Michael Rupert stars in this new play by Jim Henry.
What Is the Story of 7th Monarch?
Miriam Hemmerick is in her 30s, a genius and a recluse. She was one of the most impressive students at her high school, from which she graduated at a very young age, and she earned the distinction of being named a “monarch,” only the 7th in the history of the school. Now, years later, Miriam lives in her childhood home amid endless stacks of catalogued newspapers and an undying obsession with the U.S. space program. A social worker comes to the house when she suspects that Miriam is cashing her parents' social security checks, and it turns out the parents are nowhere to be found. The investigation into what happened to them unfolds, set against the backdrop of local politics. As it does, long-hidden secrets—and not just Miriam’s—come to light.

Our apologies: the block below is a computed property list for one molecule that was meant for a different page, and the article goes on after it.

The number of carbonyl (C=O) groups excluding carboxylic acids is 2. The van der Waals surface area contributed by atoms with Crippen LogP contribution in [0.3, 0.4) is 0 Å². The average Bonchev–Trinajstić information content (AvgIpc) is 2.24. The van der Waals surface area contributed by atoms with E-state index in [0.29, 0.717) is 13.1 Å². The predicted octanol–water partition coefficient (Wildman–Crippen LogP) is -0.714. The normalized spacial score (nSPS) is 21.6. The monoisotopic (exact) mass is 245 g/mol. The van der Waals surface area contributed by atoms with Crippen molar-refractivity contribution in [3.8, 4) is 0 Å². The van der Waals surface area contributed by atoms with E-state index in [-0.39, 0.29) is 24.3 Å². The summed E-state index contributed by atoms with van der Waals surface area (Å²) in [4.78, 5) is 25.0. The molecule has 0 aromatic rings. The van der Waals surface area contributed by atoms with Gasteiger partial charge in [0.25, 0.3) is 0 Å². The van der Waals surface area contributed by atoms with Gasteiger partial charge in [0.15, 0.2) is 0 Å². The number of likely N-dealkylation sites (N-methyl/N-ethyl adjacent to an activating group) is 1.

What is 7th Monarch Like?
The odd, troubled Miriam is at the heart of this play, which is equal parts drama and mystery. She wears a space helmet when she rides her bike, squints her eyes and wiggles her fingers to recall the endless amount of information filed away in the organized folders of her brain, and has unexplained outbursts when confronted, even incidentally, with a certain set of numbers. This simple set rotates between the clutter of the Hemmerick house and the sterile interior of local law enforcement buildings, while the small ensemble cast and short, charged scenes give the play the feel of an extended Law & Order episode.
Is 7th Monarch Good for Kids?
This one is a little heady for kids. No content, except for perhaps the death of Miriam's parents, is truly objectionable, but kids probably won't have the patience to unravel this cerebral play and its central mystery. Teens, however, would be just fine.